Yesterday, in light of the Coronavirus pandemic, Boris encouraged the UK to ‘avoid pubs, clubs, theatres and other such social venues’.
Surely, given the advice that medical and scientific professionals, or certainly those who claim to be on social media, have been giving – this doesn’t sound too daft? Social distancing is being explained as one of the most effective ways to slow down and hopefully stop the spread of COVID-19, as this will lessen the spread from those carrying the virus passing it on. Especially to more vulnerable people in the community. So, avoiding large groups of people certainly seems like the most sensible thing to do at the moment.
However unfortunately this approach does and will lead to problems for many people, especially those working and making a living from the events industry. This includes theatres, arenas, sporting venues, social clubs, pubs, nightclubs, and other social and recreational venues.
Yes, closing these venues may well be the best foot forward in stopping the Coronavirus from growing. And, yes, most of the people working in the events and cultural sector recognise this. So what’s the problem here?
The issue sits with the Government’s current approach to the situation. Unlike other countries that have called for an entire lockdown, enforcing venues to close, Boris has just suggested it. Because the Government hasn’t yet made it a mandatory precaution, it means that these businesses aren’t able to claim compensation or financial support. The Government has offered no actual backing to the events industry in this case, so venues, artists, managers and staff have been left to fend for themselves.
This puts each cultural venue in the country in an impossible situation of either closing and going with this vague advice and ‘do the right thing’, or remaining open for now and being made to look like money hungry villains.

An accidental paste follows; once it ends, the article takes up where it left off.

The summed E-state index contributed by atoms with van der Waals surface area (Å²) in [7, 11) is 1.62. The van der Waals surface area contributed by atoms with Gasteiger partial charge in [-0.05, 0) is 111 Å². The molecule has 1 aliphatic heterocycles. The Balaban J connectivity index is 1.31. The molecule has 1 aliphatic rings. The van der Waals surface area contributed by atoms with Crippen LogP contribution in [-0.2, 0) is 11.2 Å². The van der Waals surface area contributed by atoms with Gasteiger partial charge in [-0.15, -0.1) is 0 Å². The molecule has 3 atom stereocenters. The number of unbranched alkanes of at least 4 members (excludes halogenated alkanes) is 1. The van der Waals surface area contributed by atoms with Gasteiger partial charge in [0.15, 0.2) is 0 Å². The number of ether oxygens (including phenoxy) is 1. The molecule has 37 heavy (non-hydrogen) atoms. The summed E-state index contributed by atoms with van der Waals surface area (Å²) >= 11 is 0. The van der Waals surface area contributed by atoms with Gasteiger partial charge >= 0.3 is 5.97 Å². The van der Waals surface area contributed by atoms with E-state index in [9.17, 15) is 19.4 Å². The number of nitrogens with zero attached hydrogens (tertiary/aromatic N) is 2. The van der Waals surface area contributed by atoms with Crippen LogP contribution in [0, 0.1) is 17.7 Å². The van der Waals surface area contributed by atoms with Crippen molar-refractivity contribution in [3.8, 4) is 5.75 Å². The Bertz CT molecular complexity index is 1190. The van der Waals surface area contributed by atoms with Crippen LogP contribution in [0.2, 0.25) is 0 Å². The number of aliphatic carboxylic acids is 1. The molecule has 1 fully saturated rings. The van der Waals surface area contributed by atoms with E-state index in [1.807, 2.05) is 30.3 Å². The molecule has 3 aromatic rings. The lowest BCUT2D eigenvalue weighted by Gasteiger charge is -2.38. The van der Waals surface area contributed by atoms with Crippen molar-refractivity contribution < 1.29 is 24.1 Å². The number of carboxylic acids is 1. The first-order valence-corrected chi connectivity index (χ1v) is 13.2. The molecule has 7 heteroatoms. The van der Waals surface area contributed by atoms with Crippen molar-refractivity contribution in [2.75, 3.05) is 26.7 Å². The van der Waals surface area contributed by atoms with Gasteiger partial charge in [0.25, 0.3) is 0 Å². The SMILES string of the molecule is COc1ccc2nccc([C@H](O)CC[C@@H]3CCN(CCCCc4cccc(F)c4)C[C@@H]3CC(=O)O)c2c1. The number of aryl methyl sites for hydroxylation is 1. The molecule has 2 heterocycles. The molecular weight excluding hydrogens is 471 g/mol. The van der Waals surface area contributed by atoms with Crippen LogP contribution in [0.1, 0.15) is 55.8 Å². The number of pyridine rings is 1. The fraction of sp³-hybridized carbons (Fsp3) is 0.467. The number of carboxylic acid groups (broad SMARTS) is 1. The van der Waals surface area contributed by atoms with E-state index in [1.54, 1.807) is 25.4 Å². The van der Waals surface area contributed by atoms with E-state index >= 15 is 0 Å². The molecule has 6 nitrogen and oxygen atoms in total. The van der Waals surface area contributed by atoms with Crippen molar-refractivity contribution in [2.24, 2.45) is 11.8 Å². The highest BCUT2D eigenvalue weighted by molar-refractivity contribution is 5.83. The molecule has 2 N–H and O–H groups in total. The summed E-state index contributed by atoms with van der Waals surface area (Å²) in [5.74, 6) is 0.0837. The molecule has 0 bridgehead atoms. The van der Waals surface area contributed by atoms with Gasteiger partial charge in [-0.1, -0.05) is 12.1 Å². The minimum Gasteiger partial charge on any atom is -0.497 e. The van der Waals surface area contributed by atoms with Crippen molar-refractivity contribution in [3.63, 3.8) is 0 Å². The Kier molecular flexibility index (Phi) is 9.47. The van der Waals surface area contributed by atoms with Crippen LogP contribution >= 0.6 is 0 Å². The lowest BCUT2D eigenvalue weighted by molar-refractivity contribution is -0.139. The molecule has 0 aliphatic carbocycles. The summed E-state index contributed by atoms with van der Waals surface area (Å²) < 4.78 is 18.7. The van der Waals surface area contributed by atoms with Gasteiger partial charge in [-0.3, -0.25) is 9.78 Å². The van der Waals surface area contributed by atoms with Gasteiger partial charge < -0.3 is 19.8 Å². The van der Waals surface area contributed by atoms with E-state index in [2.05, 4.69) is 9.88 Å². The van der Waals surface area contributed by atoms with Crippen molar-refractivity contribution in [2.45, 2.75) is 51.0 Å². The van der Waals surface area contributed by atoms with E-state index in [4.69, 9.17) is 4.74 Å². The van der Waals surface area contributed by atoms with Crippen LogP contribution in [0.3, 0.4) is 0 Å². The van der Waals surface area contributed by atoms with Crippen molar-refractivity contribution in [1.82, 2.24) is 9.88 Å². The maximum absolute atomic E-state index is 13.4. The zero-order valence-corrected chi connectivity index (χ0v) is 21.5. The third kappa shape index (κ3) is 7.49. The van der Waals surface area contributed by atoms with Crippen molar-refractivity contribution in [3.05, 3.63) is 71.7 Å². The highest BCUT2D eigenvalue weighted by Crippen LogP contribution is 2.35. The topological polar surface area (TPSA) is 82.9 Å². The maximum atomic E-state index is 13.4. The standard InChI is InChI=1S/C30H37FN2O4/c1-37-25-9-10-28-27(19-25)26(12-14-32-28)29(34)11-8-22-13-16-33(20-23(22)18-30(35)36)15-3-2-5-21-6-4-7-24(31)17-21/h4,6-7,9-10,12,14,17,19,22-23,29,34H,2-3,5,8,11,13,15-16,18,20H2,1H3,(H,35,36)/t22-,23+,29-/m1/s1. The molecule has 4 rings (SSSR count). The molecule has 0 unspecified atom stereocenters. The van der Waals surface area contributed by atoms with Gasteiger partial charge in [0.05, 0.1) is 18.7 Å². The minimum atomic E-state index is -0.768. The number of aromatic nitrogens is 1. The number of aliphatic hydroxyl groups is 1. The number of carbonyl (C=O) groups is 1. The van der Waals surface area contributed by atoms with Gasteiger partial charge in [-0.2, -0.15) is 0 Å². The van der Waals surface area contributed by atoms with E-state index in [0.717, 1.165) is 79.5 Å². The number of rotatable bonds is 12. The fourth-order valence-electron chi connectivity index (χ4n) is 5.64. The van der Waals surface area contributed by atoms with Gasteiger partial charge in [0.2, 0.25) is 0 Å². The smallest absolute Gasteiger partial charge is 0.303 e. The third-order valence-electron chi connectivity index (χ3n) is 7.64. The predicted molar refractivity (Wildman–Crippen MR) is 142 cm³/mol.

The arts and social industry in the UK is a fragile one. With many businesses still struggling after the 2008 recession, and a lack of funding through the Tory Government for the arts, many venues have to survive day by day, event by event or as charities fundraising to be able to stay open. This doesn’t even take into account the many freelancers working in events and culture, that don’t have the safety net of a guaranteed wage from an employer. Or the thousands of people relying on temporary and zero hour contracts for income.
Across the course of today, and possibly over the next few weeks depending on any further lofty information offered by Johnson, I suspect we will see a significant increase of venues closing and both small and large scale events being cancelled and postponed. Theatres in the West End of London and the Sunderland Empire have already announced closures until further notice. The Ambassador Theatre Group (who manage Sunderland Empire Theatre) released a statement last night, citing;
“Given the current ambiguity and lack of clarity as to how long our theatres may be closed for, we hope to provide you with an update within the next 48 hours regarding the exchange of tickets.”
And the Tyne Theatre and Opera House on Westgate Road issued yesterday;
“In response to the Prime Minister’s announcement today for us all to avoid non-essential social contact, we are liaising with promoters and organisers of our forthcoming events. We will keep you informed of the status of all shows as soon as possible.”
It goes without saying that times are extremely difficult for our theatres and performance venues right now. So, please, if you have tickets for upcoming shows be mindful of this, and know that they are currently doing everything in their power to muddle through the situation as it stands, with limited guidance or information from the Government.
Please, please, please be patient and show some kindness to the incredible staff who are being bombarded with questions from ticket holders and customers. They may be at risk of losing their jobs and likely know as much as you for now, but are still trying their hardest to find ways to keep their customers happy, as well as keeping the venue afloat.
It’s heartbreaking to write about, but there are venues in the UK who are now in very real danger of closing for good, and staff who may lose their jobs indefinitely. While this is a scary and difficult time for everyone in the UK, if you can do anything small to help your local community theatre, or the historical venue in your city that relies on charity to stay open and keep the building running, then any small gesture would surely be greatly appreciated. Even if it’s just words of support, as our event industry is definitely not receiving anything like that from Boris Johnson or the Government at the moment.